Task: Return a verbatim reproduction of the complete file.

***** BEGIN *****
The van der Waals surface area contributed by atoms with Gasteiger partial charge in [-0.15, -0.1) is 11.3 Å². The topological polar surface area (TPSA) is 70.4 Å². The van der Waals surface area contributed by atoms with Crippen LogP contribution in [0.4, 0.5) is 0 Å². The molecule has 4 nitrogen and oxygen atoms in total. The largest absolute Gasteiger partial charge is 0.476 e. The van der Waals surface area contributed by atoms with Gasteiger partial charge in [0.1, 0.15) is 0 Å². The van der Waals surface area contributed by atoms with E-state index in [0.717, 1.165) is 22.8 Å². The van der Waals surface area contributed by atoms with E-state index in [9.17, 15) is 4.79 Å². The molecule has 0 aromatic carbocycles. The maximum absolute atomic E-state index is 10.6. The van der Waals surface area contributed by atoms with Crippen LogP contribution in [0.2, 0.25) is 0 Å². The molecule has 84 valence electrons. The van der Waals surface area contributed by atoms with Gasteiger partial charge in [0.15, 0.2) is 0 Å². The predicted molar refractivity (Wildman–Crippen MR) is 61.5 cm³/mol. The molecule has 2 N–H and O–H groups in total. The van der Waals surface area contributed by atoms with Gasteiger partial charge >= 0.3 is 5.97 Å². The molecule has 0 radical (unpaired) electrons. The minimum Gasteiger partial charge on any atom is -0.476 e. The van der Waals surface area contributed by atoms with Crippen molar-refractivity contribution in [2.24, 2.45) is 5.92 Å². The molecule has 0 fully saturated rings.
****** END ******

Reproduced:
The van der Waals surface area contributed by atoms with Gasteiger partial charge in [-0.15, -0.1) is 11.3 Å². The topological polar surface area (TPSA) is 70.4 Å². The van der Waals surface area contributed by atoms with Crippen LogP contribution in [0.4, 0.5) is 0 Å². The molecule has 4 nitrogen and oxygen atoms in total. The largest absolute Gasteiger partial charge is 0.476 e. The van der Waals surface area contributed by atoms with Gasteiger partial charge in [0.1, 0.15) is 0 Å². The van der Waals surface area contributed by atoms with E-state index in [0.717, 1.165) is 22.8 Å². The van der Waals surface area contributed by atoms with E-state index in [9.17, 15) is 4.79 Å². The molecule has 0 aromatic carbocycles. The maximum absolute atomic E-state index is 10.6. The van der Waals surface area contributed by atoms with Crippen LogP contribution in [0.2, 0.25) is 0 Å². The molecule has 84 valence electrons. The van der Waals surface area contributed by atoms with Gasteiger partial charge in [0.15, 0.2) is 0 Å². The predicted molar refractivity (Wildman–Crippen MR) is 61.5 cm³/mol. The molecule has 2 N–H and O–H groups in total. The van der Waals surface area contributed by atoms with Gasteiger partial charge >= 0.3 is 5.97 Å². The molecule has 0 radical (unpaired) electrons. The minimum Gasteiger partial charge on any atom is -0.476 e. The van der Waals surface area contributed by atoms with Crippen molar-refractivity contribution in [2.24, 2.45) is 5.92 Å². The molecule has 0 fully saturated rings.